Love Is a Many-Splendored Thing (Blu-ray) (Twilight Time)


Love Is a Many-Splendored Thing

Available Exclusively Online From Screen Archives Entertainment

(UK and Overseas Shipping Available)

Limited Edition of 3,000 Units

Twentieth Century Fox / Twilight Time / Henry King / 1955 / United States

Running Time: 102 minutes

Region Code: Region Free

Rating: Unrated

Aspect Ratio: 2.55:1

Video: 1080p High Definition

Codec: AVC

Image: Colour

Audio: English 5.1 DTS-HD Master Audio / DTS 2.0 (Commentary Track) / DTS-HD Master Audio 2.0 (Isolated Score Track)

Language: English

Subtitles: Optional English SDH


Adapted by John Patrick from China-born Eurasian physician and author, Han Suyin’s (the pen name of Elizabeth Comber) best-selling 1952 autobiographical novel ‘A Many-Splendoured Thing’, director Henry King’s sensitive and moving film is undoubtedly one of Hollywood’s greatest, most authentic and most absorbing epic romance movies, and now this visually-arresting, three-time Academy Award-winner looks and sounds better than ever courtesy of Twilight Time’s stunning new Blu-ray release.

The simplistic yet highly effective storyline depicts the poignant tale of the reserved and widowed Eurasian doctor Han Suyin (Jennifer Jones), working in the exotic, conflict-ridden Hong Kong of the post-World War II era (during the period of China’s Civil War in the late 1940s). Once there, she meets and falls in love with the handsome, married-but-separated American war correspondent Mark Elliott, and as the two quickly embark on a whirlwind romance together (against her own initial reluctance), she finds herself shunned by the elder Chinese community and consumed in a wave of racial, political and military turmoil.

The ever-reliable Henry King’s (a renowned specialist of literary adaptations) acclaimed Best Picture-nominated romantic-drama proves an exceedingly poignant and heartfelt piece, effectively and vigorously exploring the ever-relevant themes of racial prejudice, political complication and domesticity to powerful effect.

Academy Award-winners Jennifer Jones (Best Actress in a Leading Role – The Song of Bernadette‘ – 1943) and William Holden (Best Actor in a Leading Role – ‘Stalag 17’ – 1953) are both excellent in the central roles (with Jones receiving a nomination for Best Actress in a Leading Role for her performance), displaying excellent levels of sensitivity and chemistry, and effectively accentuating the profound and wholly relatable emotions of the piece (which is very surprising considering they could barely stand each other on set, with Holden stating that Jones was generally rude and abrasive to everyone involved in the production and complained bitterly throughout).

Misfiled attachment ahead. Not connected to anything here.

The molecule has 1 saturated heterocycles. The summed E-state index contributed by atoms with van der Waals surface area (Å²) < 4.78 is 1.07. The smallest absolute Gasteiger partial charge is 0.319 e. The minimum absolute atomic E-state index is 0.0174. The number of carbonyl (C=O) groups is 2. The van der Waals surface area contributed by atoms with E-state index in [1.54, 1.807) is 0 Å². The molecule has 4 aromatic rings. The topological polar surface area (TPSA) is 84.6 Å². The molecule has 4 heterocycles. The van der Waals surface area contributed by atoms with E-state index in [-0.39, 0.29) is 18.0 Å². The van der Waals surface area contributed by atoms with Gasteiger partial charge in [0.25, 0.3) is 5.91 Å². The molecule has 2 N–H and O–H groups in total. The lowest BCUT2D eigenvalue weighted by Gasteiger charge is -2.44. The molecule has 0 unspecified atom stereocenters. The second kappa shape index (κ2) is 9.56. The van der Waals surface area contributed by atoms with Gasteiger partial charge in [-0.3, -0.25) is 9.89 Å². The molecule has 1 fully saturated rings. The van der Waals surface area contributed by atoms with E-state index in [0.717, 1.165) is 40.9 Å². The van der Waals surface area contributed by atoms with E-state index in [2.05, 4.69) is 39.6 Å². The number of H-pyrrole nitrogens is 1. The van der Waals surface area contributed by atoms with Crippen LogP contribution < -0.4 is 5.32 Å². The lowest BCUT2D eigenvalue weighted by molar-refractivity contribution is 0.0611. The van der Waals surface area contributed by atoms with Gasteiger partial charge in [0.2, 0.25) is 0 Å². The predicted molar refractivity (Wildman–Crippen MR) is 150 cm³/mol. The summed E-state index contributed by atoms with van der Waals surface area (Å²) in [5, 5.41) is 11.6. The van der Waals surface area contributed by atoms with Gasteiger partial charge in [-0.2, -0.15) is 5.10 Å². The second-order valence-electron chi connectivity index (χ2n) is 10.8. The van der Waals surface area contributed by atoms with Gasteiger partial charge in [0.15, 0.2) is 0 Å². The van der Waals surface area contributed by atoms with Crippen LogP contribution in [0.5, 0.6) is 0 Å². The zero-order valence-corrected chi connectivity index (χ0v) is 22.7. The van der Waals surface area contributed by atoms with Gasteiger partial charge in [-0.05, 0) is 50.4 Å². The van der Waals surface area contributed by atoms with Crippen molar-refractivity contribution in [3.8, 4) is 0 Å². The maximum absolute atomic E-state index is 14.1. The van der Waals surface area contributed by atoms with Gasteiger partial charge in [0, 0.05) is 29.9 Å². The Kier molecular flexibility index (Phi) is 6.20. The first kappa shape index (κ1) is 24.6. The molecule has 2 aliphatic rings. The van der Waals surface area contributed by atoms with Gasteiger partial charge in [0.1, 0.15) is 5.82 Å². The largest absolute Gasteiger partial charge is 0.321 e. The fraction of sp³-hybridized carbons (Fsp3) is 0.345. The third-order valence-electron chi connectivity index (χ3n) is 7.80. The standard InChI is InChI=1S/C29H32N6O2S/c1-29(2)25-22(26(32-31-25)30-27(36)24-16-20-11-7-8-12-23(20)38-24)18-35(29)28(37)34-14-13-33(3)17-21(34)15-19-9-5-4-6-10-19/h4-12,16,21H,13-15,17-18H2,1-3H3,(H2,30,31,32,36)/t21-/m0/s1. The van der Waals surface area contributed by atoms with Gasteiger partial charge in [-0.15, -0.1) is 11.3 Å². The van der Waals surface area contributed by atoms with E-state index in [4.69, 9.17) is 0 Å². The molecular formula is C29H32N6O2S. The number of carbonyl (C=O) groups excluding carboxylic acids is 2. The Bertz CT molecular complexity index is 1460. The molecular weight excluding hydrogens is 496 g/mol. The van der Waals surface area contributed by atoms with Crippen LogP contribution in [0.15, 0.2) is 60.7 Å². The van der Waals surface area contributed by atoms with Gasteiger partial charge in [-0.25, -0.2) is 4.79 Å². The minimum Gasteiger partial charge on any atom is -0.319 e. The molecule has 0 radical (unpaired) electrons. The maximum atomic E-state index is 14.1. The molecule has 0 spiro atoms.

The supporting cast of lesser known, yet recognisable faces are equally as strong, with particularly impressive performances from Torin Thatcher and Isobel Elsom.

Shot over a three month schedule on location in Hong Kong, four-time Academy Award-winner Leon Shamroy received one of his eighteen Academy Award-nominations for his sumptuous ‘Deluxe Color’ Cinemascope cinematography which perfectly captures the rich, exotic locations of the film, with Lyle R. Wheeler, George W. Davis, Walter M. Scott and Jack Stubbs receiving Academy Award-nominations for ‘Best Art Direction-Set Decoration, Color’, and Charles Le Maire winning one of his three Academy Awards for ‘Best Costume Design, Color’.

The film also features some equally superb location footage shot by second unit director of photography, Charles G. Clarke, however the four-time Academy Award-nominee Clarke was sadly uncredited for his work.


Twilight Time’s AVC encoded 1080p High Definition presentation, in the original aspect ratio of 2.55:1, delivers truly stunning results and is undoubtedly one of, if not their finest Fox licensed titles to date.

Colours are gorgeous and beautifully saturated, really enhancing the rich blue and green hues of the generally warm colour palette; contrast levels are excellent and levels of crisp definition and fine detail are very impressive.

The only images that do appear slightly soft are the numerous rear projection or process photography effects utilised without the film, however this is down to the original production and by no means a fault of the presentation.

The image is beautifully clean, with no noticeable signs of age debris or age related damage, and the image thankfully retains a wonderfully authentic filmic quality, with a nice layer of natural grain present throughout.

The lossless English 5.1 DTS-HD Master Audio mix is equally as impressive, delivering crisp, clean dialogue, impressive effects and ambience, and a stunning presentation of Alfred Newman’s outstanding and sweeping, Academy Award-winning score, which is beautifully serviced on both the 5.1 DTS-HD Master Audio track and the DTS-HD Master Audio 2.0 Isolated Score Track, and effectively utilises the full capabilities of the surround channels to an impressive and utterly immersive degree.


Special Features:

Isolated Score Track

Audio Commentary with Film Historians Jon Burlingame, Michael Lonzo, and Sylvia Stoddard

Fox Movietone News Footage

Original Theatrical Trailer

A 6-page booklet featuring production stills and booklet essay by Julie Kirgo



In terms of visual and audio quality this is near enough as good as the film is going to get, and this limited edition blu-ray release proves another stunning, must-have release from Twilight Time! Very highly recommended!


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